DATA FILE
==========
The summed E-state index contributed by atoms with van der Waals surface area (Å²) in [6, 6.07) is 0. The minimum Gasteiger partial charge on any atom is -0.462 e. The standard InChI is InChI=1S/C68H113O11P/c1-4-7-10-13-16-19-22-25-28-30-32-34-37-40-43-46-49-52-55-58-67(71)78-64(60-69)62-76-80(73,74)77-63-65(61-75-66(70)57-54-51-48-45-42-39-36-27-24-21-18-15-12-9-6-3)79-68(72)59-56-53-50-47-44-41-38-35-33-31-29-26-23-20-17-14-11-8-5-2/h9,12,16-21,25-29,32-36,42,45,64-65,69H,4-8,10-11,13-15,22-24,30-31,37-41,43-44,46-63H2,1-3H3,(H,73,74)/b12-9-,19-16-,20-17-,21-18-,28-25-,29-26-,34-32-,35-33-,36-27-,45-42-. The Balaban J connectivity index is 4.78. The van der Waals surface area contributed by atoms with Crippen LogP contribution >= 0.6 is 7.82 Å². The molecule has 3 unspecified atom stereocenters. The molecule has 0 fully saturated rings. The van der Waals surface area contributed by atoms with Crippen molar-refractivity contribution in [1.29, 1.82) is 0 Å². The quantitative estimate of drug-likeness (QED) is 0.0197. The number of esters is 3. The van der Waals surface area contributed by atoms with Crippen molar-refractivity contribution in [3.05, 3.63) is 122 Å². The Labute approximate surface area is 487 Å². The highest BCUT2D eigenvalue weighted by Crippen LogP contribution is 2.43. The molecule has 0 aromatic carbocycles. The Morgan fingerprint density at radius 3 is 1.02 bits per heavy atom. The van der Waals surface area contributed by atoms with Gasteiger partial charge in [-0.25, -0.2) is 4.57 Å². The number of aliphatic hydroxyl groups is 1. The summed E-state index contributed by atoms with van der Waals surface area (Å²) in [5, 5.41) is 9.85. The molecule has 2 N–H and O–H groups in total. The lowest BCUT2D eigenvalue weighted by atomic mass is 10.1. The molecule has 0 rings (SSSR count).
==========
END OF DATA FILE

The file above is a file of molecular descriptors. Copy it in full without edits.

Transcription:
The summed E-state index contributed by atoms with van der Waals surface area (Å²) in [6, 6.07) is 0. The minimum Gasteiger partial charge on any atom is -0.462 e. The standard InChI is InChI=1S/C68H113O11P/c1-4-7-10-13-16-19-22-25-28-30-32-34-37-40-43-46-49-52-55-58-67(71)78-64(60-69)62-76-80(73,74)77-63-65(61-75-66(70)57-54-51-48-45-42-39-36-27-24-21-18-15-12-9-6-3)79-68(72)59-56-53-50-47-44-41-38-35-33-31-29-26-23-20-17-14-11-8-5-2/h9,12,16-21,25-29,32-36,42,45,64-65,69H,4-8,10-11,13-15,22-24,30-31,37-41,43-44,46-63H2,1-3H3,(H,73,74)/b12-9-,19-16-,20-17-,21-18-,28-25-,29-26-,34-32-,35-33-,36-27-,45-42-. The Balaban J connectivity index is 4.78. The van der Waals surface area contributed by atoms with Crippen LogP contribution >= 0.6 is 7.82 Å². The molecule has 3 unspecified atom stereocenters. The molecule has 0 fully saturated rings. The van der Waals surface area contributed by atoms with Crippen molar-refractivity contribution in [1.29, 1.82) is 0 Å². The quantitative estimate of drug-likeness (QED) is 0.0197. The number of esters is 3. The van der Waals surface area contributed by atoms with Crippen molar-refractivity contribution in [3.05, 3.63) is 122 Å². The Labute approximate surface area is 487 Å². The highest BCUT2D eigenvalue weighted by Crippen LogP contribution is 2.43. The molecule has 0 aromatic carbocycles. The Morgan fingerprint density at radius 3 is 1.02 bits per heavy atom. The van der Waals surface area contributed by atoms with Gasteiger partial charge in [-0.25, -0.2) is 4.57 Å². The number of aliphatic hydroxyl groups is 1. The summed E-state index contributed by atoms with van der Waals surface area (Å²) in [5, 5.41) is 9.85. The molecule has 2 N–H and O–H groups in total. The lowest BCUT2D eigenvalue weighted by atomic mass is 10.1. The molecule has 0 rings (SSSR count).